While I’m not in making mode right now, I am sticking close to the process. I don’t like to be too far from it. I’m focusing, quite happily, on the work of others. My workshop students. My private writing clients. Writers who submit to Thread. I’m nose-deep in writers and their process, and it is very gratifying indeed. Few things make me happier than seeing a writer’s work expand, contract, shape-shift and then transmute into artful, articulated expression.

So why am I doing this? Why decide what kind of year I should have, creatively speaking? Why not let the juices flow as they will?

I’m doing it, in part, for a much-needed break, so I can concentrate on the writers in my life and, also, to work on publishing and business aspects related to Thread.

But I knew there were others reasons that I just hadn’t identified until a writer friend, Rebecca Talbot, passed this gem of an essay by Ada Limon along to me. It beautifully articulates what I had not yet been able to: that there is pleasure and value in not writing.

Limon, who is a poet, writes, “What I mean is, there are times poems do not come and life is too heavy to be placed on the page, or life is so deliciously light and joyful you must suck it down before anyone notices. That is okay. You are still the writer watching that train, doing laundry, getting lost in this massive mess of minutes. There is value in this silent observing.”

We are still writers even when we aren’t writing. I know this. I’ve told my students this. But I needed reminding.

While I may not be writing in the traditional sense of the word, I am taking notes. A steadily increasing list of ideas which, because of my inhale year, will have the luxury of percolating. Marinating.

So watch out because next year – my exhale year – may bring along a very big wind.

Photo by Ellen Blum Barish. Copyright 2016.

 

A Theatre and a Literary Magazine Cross-Pollinate

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While he was traveling in Barcelona, Goodman Theatre Artistic Director Robert Falls was struck by bold promotional posters for a book featuring pink crosses in the desert.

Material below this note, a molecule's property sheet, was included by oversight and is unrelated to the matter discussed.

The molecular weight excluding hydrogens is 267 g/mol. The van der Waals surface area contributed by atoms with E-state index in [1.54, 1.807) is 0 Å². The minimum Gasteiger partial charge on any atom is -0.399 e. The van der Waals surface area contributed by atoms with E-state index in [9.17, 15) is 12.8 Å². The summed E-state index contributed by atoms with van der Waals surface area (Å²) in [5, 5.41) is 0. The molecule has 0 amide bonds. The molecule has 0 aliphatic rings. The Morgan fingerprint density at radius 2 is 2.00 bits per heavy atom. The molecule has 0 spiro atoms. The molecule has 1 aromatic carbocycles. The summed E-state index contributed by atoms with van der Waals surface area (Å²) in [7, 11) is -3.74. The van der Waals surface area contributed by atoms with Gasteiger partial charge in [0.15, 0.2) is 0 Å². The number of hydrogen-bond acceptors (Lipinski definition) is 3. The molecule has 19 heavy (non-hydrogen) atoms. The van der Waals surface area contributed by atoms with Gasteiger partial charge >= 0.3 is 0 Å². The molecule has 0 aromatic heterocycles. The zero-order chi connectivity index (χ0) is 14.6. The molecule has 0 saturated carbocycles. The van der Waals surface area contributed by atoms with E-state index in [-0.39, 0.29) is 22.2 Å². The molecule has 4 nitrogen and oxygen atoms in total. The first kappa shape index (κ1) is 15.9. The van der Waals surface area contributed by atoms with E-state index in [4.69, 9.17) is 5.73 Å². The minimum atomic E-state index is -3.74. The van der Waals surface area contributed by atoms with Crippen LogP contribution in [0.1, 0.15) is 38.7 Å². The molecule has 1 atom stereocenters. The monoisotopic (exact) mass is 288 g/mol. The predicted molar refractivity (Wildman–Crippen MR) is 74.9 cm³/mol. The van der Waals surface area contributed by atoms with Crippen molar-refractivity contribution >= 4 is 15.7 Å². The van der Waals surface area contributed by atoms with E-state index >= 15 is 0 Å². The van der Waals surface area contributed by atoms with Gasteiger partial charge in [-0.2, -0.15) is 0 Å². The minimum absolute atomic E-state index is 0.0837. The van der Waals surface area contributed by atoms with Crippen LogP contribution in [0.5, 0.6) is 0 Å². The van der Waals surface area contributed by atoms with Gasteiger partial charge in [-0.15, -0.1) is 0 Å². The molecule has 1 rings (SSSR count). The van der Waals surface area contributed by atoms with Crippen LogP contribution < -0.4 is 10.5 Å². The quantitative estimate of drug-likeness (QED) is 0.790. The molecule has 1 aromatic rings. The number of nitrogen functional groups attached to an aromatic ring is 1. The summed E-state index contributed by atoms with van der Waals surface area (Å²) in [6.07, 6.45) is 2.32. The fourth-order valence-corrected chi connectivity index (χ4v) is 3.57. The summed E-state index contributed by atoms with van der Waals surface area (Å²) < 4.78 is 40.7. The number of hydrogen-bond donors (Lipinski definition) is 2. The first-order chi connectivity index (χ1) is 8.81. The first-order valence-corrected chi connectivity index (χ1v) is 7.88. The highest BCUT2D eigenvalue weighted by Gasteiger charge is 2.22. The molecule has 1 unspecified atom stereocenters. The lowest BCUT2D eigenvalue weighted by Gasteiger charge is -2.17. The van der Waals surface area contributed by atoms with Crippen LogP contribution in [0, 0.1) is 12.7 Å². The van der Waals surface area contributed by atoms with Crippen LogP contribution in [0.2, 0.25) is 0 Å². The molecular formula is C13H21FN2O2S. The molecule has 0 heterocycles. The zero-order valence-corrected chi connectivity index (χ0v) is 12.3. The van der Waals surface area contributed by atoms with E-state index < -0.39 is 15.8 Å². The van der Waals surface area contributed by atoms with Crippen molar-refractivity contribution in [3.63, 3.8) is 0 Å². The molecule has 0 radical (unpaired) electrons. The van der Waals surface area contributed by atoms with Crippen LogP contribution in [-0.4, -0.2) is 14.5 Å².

The images compelled Falls to read that novel, a 900-page work that stirred him in its scope and structure and how it seamlessly moved between comedy, film noir, hyper-realism and fairy tale across Spain, England, Mexico and Germany and from the 1990s to World War II.

The book, 2666, written by Latin American writer Roberto Bolano, inspired Falls to bring it to the stage and the world premiere opened last week at Chicago’s Goodman Theatre.

At five hours with three intermissions, it’s an ambitious play, but how else to express Bolano’s aspirations? It’s a five-part, multi-media mingling of reality and fiction based on a real-life crime wave. Fifteen actors portray 80 roles wearing 120 costumes and includes video, projections and original music.

A recent New York Times article says the play is about “evil, memory, chaos, futility, dread, hunger for meaning, and, not least, the sometimes maddening lure of literature itself.” Bolano, who died at age 50 in 2003, was posthumously awarded the National Book Critics Circle Award for the book in 2008.

So when the Goodman Theatre reached out to Thread to help showcase this production, Thread was delighted to become a partner. As the editor of a literary publication that explores the breadth of human experience via personal essay, how could I resist a play that addresses such a wide range of themes that grew out of a real-life event?

The Goodman may be an iconic theatre and Thread, a new literary publication and reading series, but we are Chicago-based art organizations who share audiences who love both the literary and the stage. And, we each released new work just last week!

You love the arts, right? Show your support by reading the latest issue of Thread and clicking on the Goodman artwork you see at the right of this blog post. You’ll find everything you need about getting tickets to the show. 2666 has a limited run from February 6 – March 20.

Subscribe to Thread.

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Support Thread.

If you are local to Chicago, or planning to be in the area in early April, circle April 3rd on your calendar for the next Thread Reading series to be held at a new location, The Curragh, in Skokie.  Go to the Readings page of the Thread site for updates.